Filing a Claim for Social Security Disability Benefits in Michigan
Filing a claim for Social Security Disability (SSD) benefits can be a frustrating process. With long waiting times and high claim rejection rates, many people who are entitled to Social Security benefits may decide it simply isn’t worth the trouble.
However, understanding the claims process and securing the help of the right attorney can make the SSD process a little less painful.
Filing the Initial Claim
Filing an initial claim for SSD benefits is relatively easy. An individual can file his or her claim on-line at www.ssa.gov, over the phone at 800-772-1213 or in person at one of the many Social Security Administration (SSA) offices located throughout Michigan (or any other state).
After the initial claim has been received by the SSA, it is then passed on to a Disability Determination Services (DDS) office in the individual’s home state. Michigan is part of the Chicago region and has DDS offices located in Lansing, Traverse City, Kalamazoo and Detroit.
At the DDS office, the initial claim is given to a disability examiner, who then will review the application and determine whether the applicant has a qualifying disability. The disability examiner may ask the applicant to submit to an independent medical examination (IME) and/or provide additional information. It takes on average three months from the time the application is filed for the DDS examiner to notify the applicant whether or not he or she has been approved for disability benefits.
Appealing a Denial of Benefits
It is estimated that as many as 65 percent of all initial applications for SSD benefits are denied. The reasons for the denials vary from the applicant failing to provide sufficient medical documentation of the disability to failing to complete the application correctly.
By this point, many SSD applicants decide not to continue pursing their claim for benefits or erroneously believe they should start the entire process over with a new application. Either choice would be a big mistake. It is during the next step in the appeals process -a hearing before an administrative law judge (ALJ) – that many requests for SSD benefits are finally approved.
Applicants have 60 days from the date of the denial to request a hearing with an ALJ. Even though it can take up to one year to receive a hearing date, this arguably is the most crucial part of the appeals process. During the hearing, the applicant is given the opportunity to explain in person before a judge why he or she is entitled to Social Security Disability benefits.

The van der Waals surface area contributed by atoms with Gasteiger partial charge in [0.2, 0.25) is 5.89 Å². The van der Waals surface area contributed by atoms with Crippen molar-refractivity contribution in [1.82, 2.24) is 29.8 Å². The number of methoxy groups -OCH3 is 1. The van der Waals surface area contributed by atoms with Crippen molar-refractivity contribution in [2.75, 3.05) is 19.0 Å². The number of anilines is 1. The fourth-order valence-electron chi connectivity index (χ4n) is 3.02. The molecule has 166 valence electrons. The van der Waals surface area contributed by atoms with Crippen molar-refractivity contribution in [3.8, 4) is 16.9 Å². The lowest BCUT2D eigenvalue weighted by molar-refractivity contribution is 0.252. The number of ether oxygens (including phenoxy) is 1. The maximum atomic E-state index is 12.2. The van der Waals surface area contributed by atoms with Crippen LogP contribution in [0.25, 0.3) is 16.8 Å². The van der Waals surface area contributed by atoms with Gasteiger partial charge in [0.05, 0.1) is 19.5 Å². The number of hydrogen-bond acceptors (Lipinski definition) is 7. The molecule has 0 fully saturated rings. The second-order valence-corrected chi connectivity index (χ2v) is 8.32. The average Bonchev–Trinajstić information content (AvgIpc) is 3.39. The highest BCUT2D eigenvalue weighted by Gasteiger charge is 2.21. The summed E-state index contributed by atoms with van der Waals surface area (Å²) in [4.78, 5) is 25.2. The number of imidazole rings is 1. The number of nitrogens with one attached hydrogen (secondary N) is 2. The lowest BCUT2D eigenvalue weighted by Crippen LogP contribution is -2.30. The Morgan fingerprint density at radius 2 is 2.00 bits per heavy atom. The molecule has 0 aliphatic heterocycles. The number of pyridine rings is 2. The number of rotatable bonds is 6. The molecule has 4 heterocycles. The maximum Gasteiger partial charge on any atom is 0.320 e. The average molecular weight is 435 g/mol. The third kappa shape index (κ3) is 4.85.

Paying for Attorney Services
Working with an experienced attorney on a SSD claim can make all the difference. In fact, some statistics show that those who work with an experienced SSD/DIB attorney have a 60 percent chance or greater of successfully receiving disability benefits as compared to those decide to go it alone.
Unfortunately, some may choose not to hire an attorney to help them with their SSD claim because they are concerned about the additional expense. What many may not know, however, is that the amount an attorney can charge for working on a SSD claim is limited. The attorney must receive approval for his or her fees from the Social Security Administration first and then may only collect the amount authorized by the agency.
There are two types of attorney fee structures for handling SSD claims:
· Fee agreements generally are submitted to the SSA by the attorney before the client’s SSD claim has been decided. The agreement is in writing, signed by both the attorney and the client and states the total cost for attorney fees. The fee cannot be more than 25 percent of the total amount of past due benefits awarded to the client or more than $6000, whichever amount is less.
· Fee petitions are submitted to the SSA by the attorney after he or she has completed work on the client’s SSD claim. The petition will state the amount of time worked on the claim and the attorney’s fees for this time. A copy of the petition also is sent to the client for review. The SSA then will determine how much compensation is reasonable in consideration of the value of the attorney’s services and then send written notice to the client of the final amount of attorney fees approved.
In general, the SSA will hold back up to 25 percent of an individual’s past due benefits to go towards paying the approved amount of attorney fees. Once the back benefits are awarded, the SSA then will send the amount owed to the attorney first and the remaining amount to the client.
In some cases, the individual may have to pay the attorney directly for his or her services, which may include:
- If the amount approved for attorney’s fees is more than the 25 percent withheld by the SSA
- If the attorney incurred out-of-pocket expenses in handling the claim, such as the costs for obtaining medical records
- If the attorney is not eligible for direct payment from the SSA
- If the SSA failed to withhold money for attorney fees and sent the entire award to the client
Attorneys who do not have their fees approved by the SSA or who charge and collect more for their services than authorized by the SSA may be subject to criminal penalties. Additionally, they can be suspended or permanently disqualified from representing anyone else before the SSA.
For more information on filing a SSD claim, appealing a denial of benefits or other questions about the SSD claims process in Michigan, contact an experienced attorney today.